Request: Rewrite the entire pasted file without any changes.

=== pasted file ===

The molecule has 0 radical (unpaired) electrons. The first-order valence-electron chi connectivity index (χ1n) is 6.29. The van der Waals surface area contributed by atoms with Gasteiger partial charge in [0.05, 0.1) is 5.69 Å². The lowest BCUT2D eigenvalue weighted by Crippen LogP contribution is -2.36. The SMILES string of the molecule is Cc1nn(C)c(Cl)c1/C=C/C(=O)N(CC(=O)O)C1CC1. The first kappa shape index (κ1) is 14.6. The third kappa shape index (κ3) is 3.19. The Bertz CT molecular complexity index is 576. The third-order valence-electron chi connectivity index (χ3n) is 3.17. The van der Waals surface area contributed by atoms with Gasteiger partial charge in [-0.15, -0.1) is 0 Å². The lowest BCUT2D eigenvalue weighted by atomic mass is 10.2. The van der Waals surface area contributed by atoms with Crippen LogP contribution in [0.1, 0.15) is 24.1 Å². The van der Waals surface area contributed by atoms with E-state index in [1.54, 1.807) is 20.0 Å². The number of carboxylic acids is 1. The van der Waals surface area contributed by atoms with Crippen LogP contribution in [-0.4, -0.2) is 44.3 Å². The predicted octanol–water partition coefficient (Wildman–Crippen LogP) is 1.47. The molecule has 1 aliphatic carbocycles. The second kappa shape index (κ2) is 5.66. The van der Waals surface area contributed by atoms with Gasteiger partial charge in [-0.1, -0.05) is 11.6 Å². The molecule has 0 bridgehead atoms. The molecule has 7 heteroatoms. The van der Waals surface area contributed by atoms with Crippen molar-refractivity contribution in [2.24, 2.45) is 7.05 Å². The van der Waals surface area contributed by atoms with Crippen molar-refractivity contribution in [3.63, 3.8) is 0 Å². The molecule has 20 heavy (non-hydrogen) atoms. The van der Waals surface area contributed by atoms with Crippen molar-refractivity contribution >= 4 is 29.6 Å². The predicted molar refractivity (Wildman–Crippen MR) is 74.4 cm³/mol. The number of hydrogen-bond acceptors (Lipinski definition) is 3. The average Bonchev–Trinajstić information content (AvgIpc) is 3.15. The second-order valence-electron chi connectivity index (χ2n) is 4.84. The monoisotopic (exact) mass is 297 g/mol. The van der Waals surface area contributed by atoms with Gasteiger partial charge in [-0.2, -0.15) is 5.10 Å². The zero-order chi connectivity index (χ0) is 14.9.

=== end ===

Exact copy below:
The molecule has 0 radical (unpaired) electrons. The first-order valence-electron chi connectivity index (χ1n) is 6.29. The van der Waals surface area contributed by atoms with Gasteiger partial charge in [0.05, 0.1) is 5.69 Å². The lowest BCUT2D eigenvalue weighted by Crippen LogP contribution is -2.36. The SMILES string of the molecule is Cc1nn(C)c(Cl)c1/C=C/C(=O)N(CC(=O)O)C1CC1. The first kappa shape index (κ1) is 14.6. The third kappa shape index (κ3) is 3.19. The Bertz CT molecular complexity index is 576. The third-order valence-electron chi connectivity index (χ3n) is 3.17. The van der Waals surface area contributed by atoms with Gasteiger partial charge in [-0.15, -0.1) is 0 Å². The lowest BCUT2D eigenvalue weighted by atomic mass is 10.2. The van der Waals surface area contributed by atoms with Crippen LogP contribution in [0.1, 0.15) is 24.1 Å². The van der Waals surface area contributed by atoms with E-state index in [1.54, 1.807) is 20.0 Å². The number of carboxylic acids is 1. The van der Waals surface area contributed by atoms with Crippen LogP contribution in [-0.4, -0.2) is 44.3 Å². The predicted octanol–water partition coefficient (Wildman–Crippen LogP) is 1.47. The molecule has 1 aliphatic carbocycles. The second kappa shape index (κ2) is 5.66. The van der Waals surface area contributed by atoms with Gasteiger partial charge in [-0.1, -0.05) is 11.6 Å². The molecule has 0 bridgehead atoms. The molecule has 7 heteroatoms. The van der Waals surface area contributed by atoms with Crippen molar-refractivity contribution in [2.24, 2.45) is 7.05 Å². The van der Waals surface area contributed by atoms with Crippen molar-refractivity contribution in [3.63, 3.8) is 0 Å². The molecule has 20 heavy (non-hydrogen) atoms. The van der Waals surface area contributed by atoms with Crippen molar-refractivity contribution >= 4 is 29.6 Å². The predicted molar refractivity (Wildman–Crippen MR) is 74.4 cm³/mol. The number of hydrogen-bond acceptors (Lipinski definition) is 3. The average Bonchev–Trinajstić information content (AvgIpc) is 3.15. The second-order valence-electron chi connectivity index (χ2n) is 4.84. The monoisotopic (exact) mass is 297 g/mol. The van der Waals surface area contributed by atoms with Gasteiger partial charge in [-0.2, -0.15) is 5.10 Å². The zero-order chi connectivity index (χ0) is 14.9.